Most of the country's coral reefs are in dire condition, putting the Philippines' food security at risk, Department of Environment and Natural Resources (DENR) officials said on Tuesday.
Protected Areas and Wildlife Bureau director Mundita Lim said only 4% of the country’s coral reefs, estimated at 26,000 square kilometers, are in “excellent condition.”
“The rest are candidates for restoration,” she said in a forum at the United Nations Environment Programme’s Land-Ocean Connection Conference.
Of the 800 coral species in the world, 500 can be found in the Philippines, making its seas one of the most diverse in the world. But Philippine coral reefs have deteriorated over the years because of over-exploitation, illegal fishing practices, marine pollution, and rising ocean temperature and acidification.
“Our coasts and seas have suffered heavy degradation wrought by over half a century of destructive practices,” Lim during her presentation.
“The World Resource Institute released a study only this year that the Philippines is one of the nine countries in the world with high to very high exposure to coral reef threats, but low to medium adaptive capacity,” she added.
Lim said the DENR and the University of the Philippines-Marine Science Institute are studying areas that will be prioritized for rehabilitation.
Coral reefs are considered underwater forests because of their complex ecosystem that supports a huge amount of wildlife. They are also carbon sinks and a major mitigator of climate change.
For 2012, Lim said the DENR will rehabilitate 5 hectares of coral reefs. In 2013, it will be increased to 200 hectares.
The Philippines would also be increasing its marine protected areas, which is cost-effective way of protecting coral reefs and marine life. This would ensure that communities would have a hand in protecting the ecosystem, which is also the source of their livelihood.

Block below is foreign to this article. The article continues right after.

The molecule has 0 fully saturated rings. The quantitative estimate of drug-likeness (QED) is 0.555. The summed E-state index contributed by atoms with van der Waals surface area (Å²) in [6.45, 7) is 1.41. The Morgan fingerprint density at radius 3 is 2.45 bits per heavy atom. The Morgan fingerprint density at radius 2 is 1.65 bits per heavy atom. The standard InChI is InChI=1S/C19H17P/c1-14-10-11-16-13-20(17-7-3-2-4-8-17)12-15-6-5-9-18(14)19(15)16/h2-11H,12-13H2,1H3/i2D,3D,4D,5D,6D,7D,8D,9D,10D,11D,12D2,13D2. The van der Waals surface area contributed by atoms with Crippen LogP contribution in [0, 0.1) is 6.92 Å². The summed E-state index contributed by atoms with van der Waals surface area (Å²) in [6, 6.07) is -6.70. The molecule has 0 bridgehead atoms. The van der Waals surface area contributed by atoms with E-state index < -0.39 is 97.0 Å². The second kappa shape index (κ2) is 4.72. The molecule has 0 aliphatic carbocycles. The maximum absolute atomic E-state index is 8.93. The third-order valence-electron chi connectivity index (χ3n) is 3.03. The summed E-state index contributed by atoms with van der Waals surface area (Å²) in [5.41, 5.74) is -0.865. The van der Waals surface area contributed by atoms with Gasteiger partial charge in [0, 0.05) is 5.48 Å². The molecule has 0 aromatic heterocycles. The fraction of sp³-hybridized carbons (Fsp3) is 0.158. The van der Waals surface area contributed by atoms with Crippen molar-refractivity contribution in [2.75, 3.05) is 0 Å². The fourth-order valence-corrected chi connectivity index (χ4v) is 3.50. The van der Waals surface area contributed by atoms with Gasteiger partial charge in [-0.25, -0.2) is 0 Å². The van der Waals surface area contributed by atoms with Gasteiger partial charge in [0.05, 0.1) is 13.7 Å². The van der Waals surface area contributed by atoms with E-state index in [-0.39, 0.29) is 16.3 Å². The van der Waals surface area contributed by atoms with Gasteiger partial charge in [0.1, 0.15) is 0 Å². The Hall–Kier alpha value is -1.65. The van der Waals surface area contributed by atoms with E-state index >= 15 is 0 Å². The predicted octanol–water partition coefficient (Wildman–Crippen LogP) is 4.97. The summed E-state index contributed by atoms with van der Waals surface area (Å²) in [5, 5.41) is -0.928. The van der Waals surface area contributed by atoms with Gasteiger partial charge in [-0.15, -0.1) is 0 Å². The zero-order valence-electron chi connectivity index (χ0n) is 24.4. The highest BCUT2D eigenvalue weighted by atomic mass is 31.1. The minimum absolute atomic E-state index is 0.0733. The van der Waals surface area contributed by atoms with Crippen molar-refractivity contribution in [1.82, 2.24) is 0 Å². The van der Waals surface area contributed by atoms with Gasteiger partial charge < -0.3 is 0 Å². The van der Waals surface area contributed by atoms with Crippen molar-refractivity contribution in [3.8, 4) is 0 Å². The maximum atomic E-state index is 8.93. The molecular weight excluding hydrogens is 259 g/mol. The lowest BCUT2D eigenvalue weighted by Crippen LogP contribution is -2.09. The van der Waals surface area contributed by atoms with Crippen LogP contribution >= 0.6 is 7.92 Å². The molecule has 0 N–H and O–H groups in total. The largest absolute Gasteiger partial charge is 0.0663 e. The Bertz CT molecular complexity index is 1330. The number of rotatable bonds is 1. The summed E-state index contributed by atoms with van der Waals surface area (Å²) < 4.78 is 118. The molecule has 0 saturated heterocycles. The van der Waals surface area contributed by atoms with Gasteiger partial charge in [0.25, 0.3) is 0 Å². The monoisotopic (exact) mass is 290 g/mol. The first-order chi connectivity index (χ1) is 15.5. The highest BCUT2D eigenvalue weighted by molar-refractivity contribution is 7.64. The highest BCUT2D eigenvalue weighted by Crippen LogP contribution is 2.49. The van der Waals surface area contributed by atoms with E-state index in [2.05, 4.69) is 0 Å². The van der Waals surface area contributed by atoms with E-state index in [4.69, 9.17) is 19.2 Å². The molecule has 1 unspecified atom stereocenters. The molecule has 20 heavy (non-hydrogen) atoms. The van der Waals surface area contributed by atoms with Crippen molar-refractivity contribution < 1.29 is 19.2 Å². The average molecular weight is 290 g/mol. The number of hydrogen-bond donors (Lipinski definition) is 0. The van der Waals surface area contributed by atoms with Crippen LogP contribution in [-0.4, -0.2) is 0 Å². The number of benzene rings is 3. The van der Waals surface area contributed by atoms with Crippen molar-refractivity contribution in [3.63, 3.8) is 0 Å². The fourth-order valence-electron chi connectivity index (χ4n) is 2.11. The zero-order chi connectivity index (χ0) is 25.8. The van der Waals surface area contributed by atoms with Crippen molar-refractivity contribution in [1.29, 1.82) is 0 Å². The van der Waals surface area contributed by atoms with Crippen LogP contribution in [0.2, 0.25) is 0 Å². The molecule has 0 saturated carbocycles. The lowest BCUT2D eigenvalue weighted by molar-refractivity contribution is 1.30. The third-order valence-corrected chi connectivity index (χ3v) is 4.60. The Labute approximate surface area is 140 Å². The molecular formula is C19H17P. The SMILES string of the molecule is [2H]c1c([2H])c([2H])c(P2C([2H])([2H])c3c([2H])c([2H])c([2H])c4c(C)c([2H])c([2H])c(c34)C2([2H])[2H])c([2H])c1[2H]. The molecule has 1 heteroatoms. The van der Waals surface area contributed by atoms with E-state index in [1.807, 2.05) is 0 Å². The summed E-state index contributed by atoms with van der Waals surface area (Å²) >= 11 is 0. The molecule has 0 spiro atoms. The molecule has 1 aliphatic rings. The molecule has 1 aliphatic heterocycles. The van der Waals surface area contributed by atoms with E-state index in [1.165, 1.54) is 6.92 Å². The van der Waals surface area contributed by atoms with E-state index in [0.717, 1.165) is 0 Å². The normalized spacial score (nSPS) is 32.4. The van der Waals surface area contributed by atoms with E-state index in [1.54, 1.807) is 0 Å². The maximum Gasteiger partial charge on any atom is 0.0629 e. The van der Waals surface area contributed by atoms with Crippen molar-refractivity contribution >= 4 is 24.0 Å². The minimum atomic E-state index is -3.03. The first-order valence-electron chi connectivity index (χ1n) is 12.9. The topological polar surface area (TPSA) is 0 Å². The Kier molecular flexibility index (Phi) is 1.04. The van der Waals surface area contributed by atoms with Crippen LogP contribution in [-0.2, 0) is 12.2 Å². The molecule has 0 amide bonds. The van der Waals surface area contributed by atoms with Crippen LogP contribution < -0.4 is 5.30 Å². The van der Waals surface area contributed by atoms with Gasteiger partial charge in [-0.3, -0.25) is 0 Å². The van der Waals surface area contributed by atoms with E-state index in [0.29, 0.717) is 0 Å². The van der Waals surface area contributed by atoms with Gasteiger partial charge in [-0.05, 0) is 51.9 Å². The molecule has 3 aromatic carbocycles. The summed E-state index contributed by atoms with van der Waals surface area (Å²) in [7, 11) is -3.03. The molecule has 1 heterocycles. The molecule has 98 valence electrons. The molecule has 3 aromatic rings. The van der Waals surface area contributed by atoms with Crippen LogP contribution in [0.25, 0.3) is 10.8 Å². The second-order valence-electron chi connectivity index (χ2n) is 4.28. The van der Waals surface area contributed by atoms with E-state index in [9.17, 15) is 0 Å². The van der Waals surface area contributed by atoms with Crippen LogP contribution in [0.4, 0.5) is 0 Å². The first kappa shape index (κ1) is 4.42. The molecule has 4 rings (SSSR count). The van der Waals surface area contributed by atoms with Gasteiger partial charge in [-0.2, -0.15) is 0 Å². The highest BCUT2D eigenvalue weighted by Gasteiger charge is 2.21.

At present, most of the funding for coral reef preservation comes from the private sector. What the government can do is to provide scientific and technical help to the private sector conservationists, Lim said.
UN and DENR officials said the Philippines and other countries should make sure that the impact of their land-based activities on marine life is reduced to save the world's oceans.
UNEP Director on Environmental Policy Ibrahim Thiaw has warned of exploding marine litter from cities, fertilizers, tourism and industrial activities.
He noted that dead zones are increasing in Asia. Dead zones refer to areas in the oceans where algal blooms, stimulated by fertilizers and sewage, consume all of the oxygen in the water, choking the life out of these areas.
Over 240,000 sq km of estuaries and shelf areas and some of the most productive waters are affected by this threat
Thiaw noted that dead zones in the developing world poses huge economic losses for countries dependent on marine resources.
Nations need to reverse the degradation of the world's oceans as billions of people depend on it for livelihood and food, Thiaw said.
According to a UN presentation yesterday, healthy reefs can produce up to 35 tons of fish per square kilometers.
In the Philippines, the seas supply more than 80% of the animal protein of the Filipino public, Environment Secretary Ramon Paje said. More than 60% of the country's 96 million population live near the coast, he added.
The Bohol Coral Triangle, a major fishing ground, generates $3.4 million of revenues from fishing activities annually, the UN said. The reefs also attract tourists, another income generator for the province.
The effects of deteriorating ocean life is already felt in the Philippines.
The Department of Agriculture said the country’s commercial and municipal fish production declined last year by 16.3% and 2.9%, respectively.
The DA acknowledged that there has been a reduction in certain fish species, forcing them to impose closed fishing season in major spawning and fishing grounds.
Aside from the land-ocean connection conference, the first of its kind, the UNEP is also conducting a high-level Third Intergovernmental Review Meeting (IGR3) on the Implementation of the Global Programme of Action (GPA) for the Protection of the Marine Environmen in Manila.
The GPA will craft a response to the threats against the world's oceans, Thiaw said.
Around 500 participants, 200 of whom from different countries around the world, are expected to attend the twin events organized by the UNEP.
The participants will include representatives from over 70 governments, as well as scientists and marine experts.
At the end of the meeting on Friday, a non-legally binding document that will guide countries on how to protect their seas and coasts, will be called the Manila Declaration.
It will be one of the inputs in the UN Rio + 20 Conference on Sustainable Development in June. — TJD